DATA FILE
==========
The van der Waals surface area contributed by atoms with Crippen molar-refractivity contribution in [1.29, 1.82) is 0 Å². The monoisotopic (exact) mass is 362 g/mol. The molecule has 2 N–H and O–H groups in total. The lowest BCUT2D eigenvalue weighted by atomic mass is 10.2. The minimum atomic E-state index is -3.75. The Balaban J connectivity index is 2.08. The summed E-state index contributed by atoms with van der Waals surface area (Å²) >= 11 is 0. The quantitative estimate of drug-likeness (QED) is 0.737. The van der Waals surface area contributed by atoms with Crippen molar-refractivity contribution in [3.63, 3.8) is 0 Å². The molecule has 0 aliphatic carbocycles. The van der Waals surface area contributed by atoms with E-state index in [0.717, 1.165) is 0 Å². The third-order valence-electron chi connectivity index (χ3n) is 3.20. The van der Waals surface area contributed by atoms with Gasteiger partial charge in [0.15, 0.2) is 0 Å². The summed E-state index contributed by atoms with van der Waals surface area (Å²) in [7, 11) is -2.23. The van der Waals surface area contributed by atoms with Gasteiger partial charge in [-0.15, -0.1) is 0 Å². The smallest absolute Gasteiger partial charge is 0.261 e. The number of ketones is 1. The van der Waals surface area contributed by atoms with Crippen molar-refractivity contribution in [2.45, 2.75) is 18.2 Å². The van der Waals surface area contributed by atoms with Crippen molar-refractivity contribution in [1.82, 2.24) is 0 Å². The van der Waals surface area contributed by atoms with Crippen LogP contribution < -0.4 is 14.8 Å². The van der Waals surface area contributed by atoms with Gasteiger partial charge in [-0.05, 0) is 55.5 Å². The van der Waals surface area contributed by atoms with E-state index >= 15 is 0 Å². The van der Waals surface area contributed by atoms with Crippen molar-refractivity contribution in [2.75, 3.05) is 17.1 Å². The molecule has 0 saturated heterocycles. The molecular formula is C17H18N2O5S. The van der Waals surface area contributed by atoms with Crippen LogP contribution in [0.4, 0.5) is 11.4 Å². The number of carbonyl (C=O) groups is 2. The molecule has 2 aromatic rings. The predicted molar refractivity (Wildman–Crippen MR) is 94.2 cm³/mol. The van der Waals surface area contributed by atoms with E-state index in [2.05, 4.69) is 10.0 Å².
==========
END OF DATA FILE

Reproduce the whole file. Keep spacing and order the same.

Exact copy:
The van der Waals surface area contributed by atoms with Crippen molar-refractivity contribution in [1.29, 1.82) is 0 Å². The monoisotopic (exact) mass is 362 g/mol. The molecule has 2 N–H and O–H groups in total. The lowest BCUT2D eigenvalue weighted by atomic mass is 10.2. The minimum atomic E-state index is -3.75. The Balaban J connectivity index is 2.08. The summed E-state index contributed by atoms with van der Waals surface area (Å²) >= 11 is 0. The quantitative estimate of drug-likeness (QED) is 0.737. The van der Waals surface area contributed by atoms with Crippen molar-refractivity contribution in [3.63, 3.8) is 0 Å². The molecule has 0 aliphatic carbocycles. The van der Waals surface area contributed by atoms with E-state index in [0.717, 1.165) is 0 Å². The third-order valence-electron chi connectivity index (χ3n) is 3.20. The van der Waals surface area contributed by atoms with Gasteiger partial charge in [0.15, 0.2) is 0 Å². The summed E-state index contributed by atoms with van der Waals surface area (Å²) in [7, 11) is -2.23. The van der Waals surface area contributed by atoms with Gasteiger partial charge in [-0.15, -0.1) is 0 Å². The smallest absolute Gasteiger partial charge is 0.261 e. The number of ketones is 1. The van der Waals surface area contributed by atoms with Crippen molar-refractivity contribution in [2.45, 2.75) is 18.2 Å². The van der Waals surface area contributed by atoms with Crippen molar-refractivity contribution in [1.82, 2.24) is 0 Å². The van der Waals surface area contributed by atoms with Crippen LogP contribution < -0.4 is 14.8 Å². The van der Waals surface area contributed by atoms with Gasteiger partial charge in [-0.05, 0) is 55.5 Å². The van der Waals surface area contributed by atoms with E-state index >= 15 is 0 Å². The van der Waals surface area contributed by atoms with Crippen molar-refractivity contribution in [2.75, 3.05) is 17.1 Å². The molecule has 0 saturated heterocycles. The molecular formula is C17H18N2O5S. The van der Waals surface area contributed by atoms with Crippen LogP contribution in [0.4, 0.5) is 11.4 Å². The number of carbonyl (C=O) groups is 2. The molecule has 2 aromatic rings. The predicted molar refractivity (Wildman–Crippen MR) is 94.2 cm³/mol. The van der Waals surface area contributed by atoms with E-state index in [2.05, 4.69) is 10.0 Å².